The downward spiral continues for the Phillies. They’ve lost five in a row and 11 of their last 15. They’ve fallen to eight games below .500, their worst in five years. One of their best hitters in Jean Segura is now out until at least August with a broken finger. Their reigning MVP in Bryce Harper was scratched from the lineup with what seems to be a flareup of his torn UCL that will probably need surgery soon. The team is seemingly on a race to the bottom with no end in sight and no inclination that they intend on changing things quickly. 

Stock Up

J.T. Realmuto

After possibly hitting rock bottom, Realmuto has come alive over the last week. He’s hitting .350 over the last week with 6 RBIs and, most importantly, just three strikeouts. The 31-year-old catcher still isn’t hitting for hardly any power, as he has just one double over that span and just six extra base hits overall in the month of May. Nevertheless, Realmuto making contact and driving in runs is a positive. 

Nick Castellanos

Like Realmuto, Castellanos has started to shake off his cold streak over the last week. He’s hitting .300 over his last seven games including two home runs that snapped a homerless streak of 17 games. His clutch, go-ahead three-run home run in the top of the 8th on Sunday against the Mets should’ve been a game winner, but alas the Phillies bullpen couldn’t make it stick.

Aaron Nola

Nola finally earned his first win since Opening Day with one of the best starts of his career. He tossed 8 innings of scoreless baseball before being removed in the ninth and being charged with a run on a wild pitch by Corey Knebel. Nola’s final line was 8.1 IP, 5 hits, one run, and 10 strikeouts. It was just the second time in his career that Nola went at least 8 innings while allowing one run or less with no walks and at least 10 K’s. The other was a complete game shutout last April against the Cardinals. 

Dusty Wathan

He’s in line for a promotion very soon!


Stock Down

Joe Girardi

Girardi is nearly the sole reason that the Phillies lost to the Giants Tuesday night. In one night, Girardi reneged on his three days of rest rule, pitched Nick Nelson an extra inning just to then make Connor Brogdon and Seranthony Dominguez attempt a wraparound inning anyway, and inserted Roman Quinn into the game for Nick Castellanos in a situation that yet again brought Quinn up in a crucial spot where he predictably struck out. Girardi’s decisions have no rhyme or reason and he refuses to learn from mistakes that happened as recently as this week. The team looks utterly listless and their postgame quotes echo the feeling. Firing Girardi is not the magical elixir that will save the season, but it would be a good start in developing the cure for the rot that infects the Phillies organization.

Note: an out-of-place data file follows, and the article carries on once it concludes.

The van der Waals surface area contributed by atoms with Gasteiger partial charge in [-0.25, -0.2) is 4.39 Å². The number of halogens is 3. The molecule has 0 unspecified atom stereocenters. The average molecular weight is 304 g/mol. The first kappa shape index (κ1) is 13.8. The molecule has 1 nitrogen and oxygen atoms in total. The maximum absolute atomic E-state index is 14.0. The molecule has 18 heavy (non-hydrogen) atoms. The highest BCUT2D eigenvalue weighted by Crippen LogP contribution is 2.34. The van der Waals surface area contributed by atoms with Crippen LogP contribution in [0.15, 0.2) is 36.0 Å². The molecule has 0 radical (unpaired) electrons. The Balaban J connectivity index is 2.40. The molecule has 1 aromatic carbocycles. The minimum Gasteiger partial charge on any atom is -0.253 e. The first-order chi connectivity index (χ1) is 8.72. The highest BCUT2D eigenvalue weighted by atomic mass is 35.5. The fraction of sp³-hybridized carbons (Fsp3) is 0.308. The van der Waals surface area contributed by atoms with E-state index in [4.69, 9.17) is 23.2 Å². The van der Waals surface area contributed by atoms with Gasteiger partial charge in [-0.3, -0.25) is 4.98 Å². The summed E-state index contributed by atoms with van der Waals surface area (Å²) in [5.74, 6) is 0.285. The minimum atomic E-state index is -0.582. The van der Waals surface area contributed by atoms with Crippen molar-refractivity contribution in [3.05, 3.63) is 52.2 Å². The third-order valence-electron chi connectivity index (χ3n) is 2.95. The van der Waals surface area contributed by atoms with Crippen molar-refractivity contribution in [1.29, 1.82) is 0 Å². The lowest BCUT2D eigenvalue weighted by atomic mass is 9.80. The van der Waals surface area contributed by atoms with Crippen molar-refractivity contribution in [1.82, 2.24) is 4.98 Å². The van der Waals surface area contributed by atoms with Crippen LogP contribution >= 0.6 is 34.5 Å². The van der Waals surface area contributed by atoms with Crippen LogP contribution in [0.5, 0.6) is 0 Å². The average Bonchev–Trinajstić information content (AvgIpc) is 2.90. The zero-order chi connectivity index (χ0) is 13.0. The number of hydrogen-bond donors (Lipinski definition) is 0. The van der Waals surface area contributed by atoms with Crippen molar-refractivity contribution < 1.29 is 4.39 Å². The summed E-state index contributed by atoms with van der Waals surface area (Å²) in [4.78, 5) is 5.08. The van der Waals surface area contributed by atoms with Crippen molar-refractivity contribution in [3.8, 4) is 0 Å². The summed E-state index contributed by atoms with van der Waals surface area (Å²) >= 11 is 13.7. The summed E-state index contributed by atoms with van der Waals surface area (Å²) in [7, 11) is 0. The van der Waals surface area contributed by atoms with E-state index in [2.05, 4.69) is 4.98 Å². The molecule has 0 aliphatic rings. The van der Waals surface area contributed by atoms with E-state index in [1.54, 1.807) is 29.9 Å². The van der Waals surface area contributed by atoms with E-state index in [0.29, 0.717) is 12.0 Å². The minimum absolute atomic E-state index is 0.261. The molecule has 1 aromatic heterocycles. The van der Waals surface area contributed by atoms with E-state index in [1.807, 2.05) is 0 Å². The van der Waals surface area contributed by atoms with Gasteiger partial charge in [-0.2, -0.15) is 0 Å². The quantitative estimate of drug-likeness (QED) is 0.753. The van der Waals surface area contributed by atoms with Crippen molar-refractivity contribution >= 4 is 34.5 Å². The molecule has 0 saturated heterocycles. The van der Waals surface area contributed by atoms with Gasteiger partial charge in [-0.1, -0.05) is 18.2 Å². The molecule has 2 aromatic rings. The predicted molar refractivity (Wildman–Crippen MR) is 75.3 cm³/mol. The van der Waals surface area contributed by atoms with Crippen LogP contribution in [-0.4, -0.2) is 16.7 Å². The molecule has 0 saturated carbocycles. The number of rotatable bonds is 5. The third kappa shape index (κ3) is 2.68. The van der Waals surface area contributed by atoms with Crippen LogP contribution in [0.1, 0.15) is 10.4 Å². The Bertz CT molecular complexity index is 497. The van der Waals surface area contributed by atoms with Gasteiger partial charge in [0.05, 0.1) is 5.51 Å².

Mickey Moniak

Moniak returned from the injured list and in six plate appearances in the majors this season, he’s struck out five times. He was pinch hit for by Girardi with the bases loaded and no one out Tuesday night despite supposedly being given the lead for playing time in center field. The manager clearly has no faith in Moniak and refuses to let him even attempt to succeed or let him fail. 

Kyle Schwarber

After looking like he was possibly turning a corner, Schwarber is now 2 for his last 25 with 9 strikeouts. Both of those hits came in a game against the Giants on Sunday where Schwarber tied the game with a home run in the ninth only for the Phillies to yet again lose the game in extra innings anyway. Schwarber will never hit for a high average, but an average of .185 with an OPS of .721 and a 31.6 K% simply isn’t good enough. 

The Phillies bullpen

The bullpen has, yet again for the third year in a row, been the Achilles’ heel for a team that just cannot hold any leads. Setting aside Girardi’s mismanagement of the unit for the moment, they still have the seventh worst ERA in baseball at 4.22. They have the worst walk percentage at 11.9%. They have the second worst WHIP at 1.46. The Phillies bullpen allows too many baserunners and doesn’t have the ability to consistently work around it. 

The Phillies offense at building a lead

Phillies hitters have a combined OPS of .697 from the seventh inning on. They have the fourth most strikeouts in that span at 152. Those numbers are even worse in the six games they’ve gone to extra innings. Phillies hitters have a .503 OPS and .174 AVG after the ninth inning with 9 strikeouts in 28 plate appearances. The offense can’t build on its early leads while the bullpen slowly gives them away and too often rolls over and dies after the lead is gone. 



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